Monthly Archives: December 2013

Sunny Southern Utah welcome for Chinese guest teachers


If Utah leads the nation in Chinese language education with more public immersion programs than any other state, Washington County is the apotheosis.

Washington County School District – situated hundreds of miles south of the state’s bustling population center of Salt Lake – has five Chinese immersion programs, more than any other district.

It’s a feat that the district has managed, despite its relative isolation. There isn’t a ready pool of Chinese immigrants or university-trained Mandarin speakers from which to draw upon to staff the program. Instead, the district relies on guest teachers furnished through the Hanban, a division of the Ministry of Education in China. That, and good-old-fashioned hospitality.

To welcome the teachers, and help them settle into their new surroundings, Marybeth Fuller, the district’s dual immersion coordinator created a guidebook.

More than a mere pamphlet or list of helpful hints, the book contains a brief historical sketch describing how “Dixie” got its name, the area’s ancient Indian roots and influence of early pioneers. It touches on Utah’s economy and culture and spotlights popular destinations: natural wonders in National Parks, Mormon temples, and the shuttle bus to Las Vegas.

It also contains practical living tips, such as directions to area hospitals and how-to’s for obtaining a driver’s license, auto insurance and for buying or leasing a car.

“We don’t really have a transit system down here. You really are going to need a car,” said Fuller. “If I were in their shoes that’s what I would I want to know.”

Visitors to Utah this time of year probably think of snow-capped mountains, said Fuller. Nearly 80 percent of the state’s population lives in the mountainous northern part of the state known as the Wasatch Front.

“You’re going to pack differently and bring different stuff if you’re coming to southern Utah,” she said.

Fuller makes the guide available to guest teachers free of charge, but published it on for ease of access. It’s formatted for downloading on a smart phone or tablet, such as the iPad. Hard copies can be purchased for $2.71.

Parents protest Chicago-area immersion school

Here’s what can happen when tight educational resources pit parents against each other.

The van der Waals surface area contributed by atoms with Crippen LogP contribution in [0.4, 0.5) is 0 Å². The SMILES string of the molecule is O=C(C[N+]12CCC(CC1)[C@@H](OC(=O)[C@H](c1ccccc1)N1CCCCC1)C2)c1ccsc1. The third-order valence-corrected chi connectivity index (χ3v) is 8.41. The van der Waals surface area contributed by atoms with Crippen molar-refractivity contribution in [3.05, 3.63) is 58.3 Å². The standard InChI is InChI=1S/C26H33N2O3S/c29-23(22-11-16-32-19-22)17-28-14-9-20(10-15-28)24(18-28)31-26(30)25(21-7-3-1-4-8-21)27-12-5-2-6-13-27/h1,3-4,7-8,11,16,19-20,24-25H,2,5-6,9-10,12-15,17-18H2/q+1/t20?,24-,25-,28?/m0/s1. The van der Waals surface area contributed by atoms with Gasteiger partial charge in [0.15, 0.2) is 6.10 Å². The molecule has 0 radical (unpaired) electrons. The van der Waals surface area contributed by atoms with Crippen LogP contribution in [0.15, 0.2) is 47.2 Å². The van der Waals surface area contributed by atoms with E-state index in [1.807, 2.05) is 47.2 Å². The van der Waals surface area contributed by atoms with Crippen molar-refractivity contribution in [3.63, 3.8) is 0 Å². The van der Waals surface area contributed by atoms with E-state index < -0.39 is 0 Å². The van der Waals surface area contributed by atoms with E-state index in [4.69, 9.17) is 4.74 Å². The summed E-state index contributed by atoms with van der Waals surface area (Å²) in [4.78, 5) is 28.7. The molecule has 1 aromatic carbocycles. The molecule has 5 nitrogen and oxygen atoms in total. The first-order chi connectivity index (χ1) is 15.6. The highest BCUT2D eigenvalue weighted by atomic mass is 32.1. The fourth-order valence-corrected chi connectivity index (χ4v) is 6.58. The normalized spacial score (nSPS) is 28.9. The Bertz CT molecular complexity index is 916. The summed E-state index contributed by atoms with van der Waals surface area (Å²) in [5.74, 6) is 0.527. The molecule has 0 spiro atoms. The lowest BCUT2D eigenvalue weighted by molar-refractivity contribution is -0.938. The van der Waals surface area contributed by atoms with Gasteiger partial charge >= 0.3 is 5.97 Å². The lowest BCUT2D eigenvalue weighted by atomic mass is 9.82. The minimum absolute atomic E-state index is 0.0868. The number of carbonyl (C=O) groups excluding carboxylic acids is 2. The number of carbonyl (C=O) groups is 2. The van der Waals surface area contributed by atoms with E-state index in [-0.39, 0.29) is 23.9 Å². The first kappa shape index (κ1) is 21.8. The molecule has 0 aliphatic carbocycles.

The Chicago Tribune reports:

“A group of residents in Lake Forest say they’re angry at the Lake Forest School District 67 board for continuing a Mandarin Chinese language program at CherokeeElementary School┬ádespite a lack of state funding….

Some parents argue the program has created divisions resulting in an at-times hostile environment in the school. District officials respond that they’re looking into the culture created by the program, but say its educational successes are clear.”

This is why it’s important to create inclusive school atmospheres. If we hold a Chinese activity at school, for example, we invite all students and bill it as a multicultural opportunity. Utah also consciously designed its program to avoid arguments over funding.

In Utah school funding follows the student and is constant, whether that student is in an immersion classroom or a traditional classroom. So the myth that immersion programs cost extra money simply isn’t true.

Utah has also done a good job at keeping up with demand for immersion programs, growing them at rates unprecedented nationally. This isn’t to say there aren’t districts with waiting lists. But if you’re willing to drive your student to a non-neighborhood school, or another district, chances are good you’ll find a program.

To argue against immersion programs is like saying we should abolish all magnet programs along with special and gifted education classes. Why deny a child a chance at an appropriate education just because your child’s educational needs are different?